Obama schools in poor state, lack classrooms and learning material
By Isaiah Gwengi | December 18th 2020
After former US president Barack Obama’s visited Kogelo 14 years ago, two schools were named after him – Senator Obama Primary and Senator Obama Kogelo Secondary.
Obama was by then Illinois senator.
The village that he described in his memoirs — writing that his life’s trajectory “was connected with this small plot of earth an ocean away,” held immense pride for Obama, with his name printed on children’s pencils, books and even backpacks.
His success inspired many families to name their sons after him and at least five key institutions sprung up in the once sleepy village because of his ancestral connections.
But that was then. Today, the primary school which the young Obama’s father attended is largely unchanged, with the roofs leaking and more than six classrooms unusable.
The guests who used to visit school with aid and promises to renovate it, stopped coming.
Many pupils dropped out of school because the poor families could not provide the basic learning materials. Two years ago, a group of donors cancelled their trip to the school to offer funds for renovations. They had learnt that the school did not have a title deed.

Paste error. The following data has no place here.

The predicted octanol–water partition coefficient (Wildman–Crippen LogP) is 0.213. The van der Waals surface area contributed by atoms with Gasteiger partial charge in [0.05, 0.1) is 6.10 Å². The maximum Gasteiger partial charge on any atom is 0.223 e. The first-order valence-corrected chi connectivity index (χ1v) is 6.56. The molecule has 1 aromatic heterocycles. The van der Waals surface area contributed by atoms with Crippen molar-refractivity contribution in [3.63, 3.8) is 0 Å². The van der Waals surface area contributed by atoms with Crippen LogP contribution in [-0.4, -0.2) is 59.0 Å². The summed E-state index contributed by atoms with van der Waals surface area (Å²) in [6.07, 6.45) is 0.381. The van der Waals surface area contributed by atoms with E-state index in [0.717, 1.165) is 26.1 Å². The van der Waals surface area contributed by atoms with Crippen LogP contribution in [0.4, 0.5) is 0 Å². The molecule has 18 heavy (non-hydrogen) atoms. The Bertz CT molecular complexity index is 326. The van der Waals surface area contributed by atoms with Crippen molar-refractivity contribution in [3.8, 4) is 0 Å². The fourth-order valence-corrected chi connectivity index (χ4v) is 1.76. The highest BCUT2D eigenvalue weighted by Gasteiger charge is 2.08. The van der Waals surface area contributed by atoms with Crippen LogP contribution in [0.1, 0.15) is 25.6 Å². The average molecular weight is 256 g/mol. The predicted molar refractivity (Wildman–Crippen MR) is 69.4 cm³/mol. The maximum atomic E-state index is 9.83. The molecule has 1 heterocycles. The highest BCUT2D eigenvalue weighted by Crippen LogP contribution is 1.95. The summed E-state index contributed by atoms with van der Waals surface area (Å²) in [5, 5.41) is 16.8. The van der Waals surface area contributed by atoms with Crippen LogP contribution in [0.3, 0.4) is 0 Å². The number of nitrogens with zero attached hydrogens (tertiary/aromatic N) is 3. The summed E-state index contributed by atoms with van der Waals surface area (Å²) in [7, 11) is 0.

It is against this backdrop that International Health Operations Patients Education and Empowerment — an International NGO that offers humanitarian and psychosocial support, visited the school.
Everline Otieno, a volunteer at the organisation said it decided to support the school alongside others because of their poor state.
On Tuesday, the organisation donated geometrical sets, hand wash and sanitary towels to Standard Eight candidates, and Otieno said it plans to sponsor at least two pupils from the school. “We will reward a boy and a girl who perform well in the national exams,” she said.
According to Charles Ochieng, the school’s headteacher, the institution is in dire need of renovation. “This is a two-stream school but due to the condition of some of the classrooms, we can accommodate only a few pupils,” Ochieng said.
He added that the school needs at least 16 classrooms after two were built with funds from the Ministry of Education and the Alego-Usonga NG-CDF. “We thank God none of our learners or teachers has contracted Covid-19, but we are appealing to the government and well-wishers to come to our aid,” he said.
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